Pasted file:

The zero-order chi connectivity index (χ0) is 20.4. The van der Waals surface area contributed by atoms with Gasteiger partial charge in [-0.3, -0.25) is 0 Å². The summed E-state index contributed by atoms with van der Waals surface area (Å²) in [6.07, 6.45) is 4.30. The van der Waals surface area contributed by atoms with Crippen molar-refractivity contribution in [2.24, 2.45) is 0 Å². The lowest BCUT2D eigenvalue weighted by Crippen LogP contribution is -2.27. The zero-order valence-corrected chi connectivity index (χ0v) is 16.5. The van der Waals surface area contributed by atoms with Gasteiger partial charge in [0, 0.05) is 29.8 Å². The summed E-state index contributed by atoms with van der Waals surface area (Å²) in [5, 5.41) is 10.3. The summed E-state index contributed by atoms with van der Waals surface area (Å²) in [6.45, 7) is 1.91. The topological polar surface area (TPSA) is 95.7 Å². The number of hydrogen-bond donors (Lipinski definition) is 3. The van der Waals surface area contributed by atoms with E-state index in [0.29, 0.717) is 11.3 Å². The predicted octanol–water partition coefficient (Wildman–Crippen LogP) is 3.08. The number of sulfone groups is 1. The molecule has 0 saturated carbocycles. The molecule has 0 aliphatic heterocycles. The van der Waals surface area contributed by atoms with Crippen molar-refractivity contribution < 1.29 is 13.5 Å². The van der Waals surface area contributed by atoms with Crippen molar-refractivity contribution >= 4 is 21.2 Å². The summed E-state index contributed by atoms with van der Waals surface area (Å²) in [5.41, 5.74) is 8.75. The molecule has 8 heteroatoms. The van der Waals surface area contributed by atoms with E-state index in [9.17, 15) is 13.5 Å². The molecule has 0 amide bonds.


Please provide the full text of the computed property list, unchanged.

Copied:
The zero-order chi connectivity index (χ0) is 20.4. The van der Waals surface area contributed by atoms with Gasteiger partial charge in [-0.3, -0.25) is 0 Å². The summed E-state index contributed by atoms with van der Waals surface area (Å²) in [6.07, 6.45) is 4.30. The van der Waals surface area contributed by atoms with Crippen molar-refractivity contribution in [2.24, 2.45) is 0 Å². The lowest BCUT2D eigenvalue weighted by Crippen LogP contribution is -2.27. The zero-order valence-corrected chi connectivity index (χ0v) is 16.5. The van der Waals surface area contributed by atoms with Gasteiger partial charge in [0, 0.05) is 29.8 Å². The summed E-state index contributed by atoms with van der Waals surface area (Å²) in [5, 5.41) is 10.3. The summed E-state index contributed by atoms with van der Waals surface area (Å²) in [6.45, 7) is 1.91. The topological polar surface area (TPSA) is 95.7 Å². The number of hydrogen-bond donors (Lipinski definition) is 3. The van der Waals surface area contributed by atoms with E-state index in [0.29, 0.717) is 11.3 Å². The predicted octanol–water partition coefficient (Wildman–Crippen LogP) is 3.08. The number of sulfone groups is 1. The molecule has 0 saturated carbocycles. The molecule has 0 aliphatic heterocycles. The van der Waals surface area contributed by atoms with Crippen molar-refractivity contribution < 1.29 is 13.5 Å². The van der Waals surface area contributed by atoms with Crippen molar-refractivity contribution >= 4 is 21.2 Å². The summed E-state index contributed by atoms with van der Waals surface area (Å²) in [5.41, 5.74) is 8.75. The molecule has 8 heteroatoms. The van der Waals surface area contributed by atoms with E-state index in [9.17, 15) is 13.5 Å². The molecule has 0 amide bonds.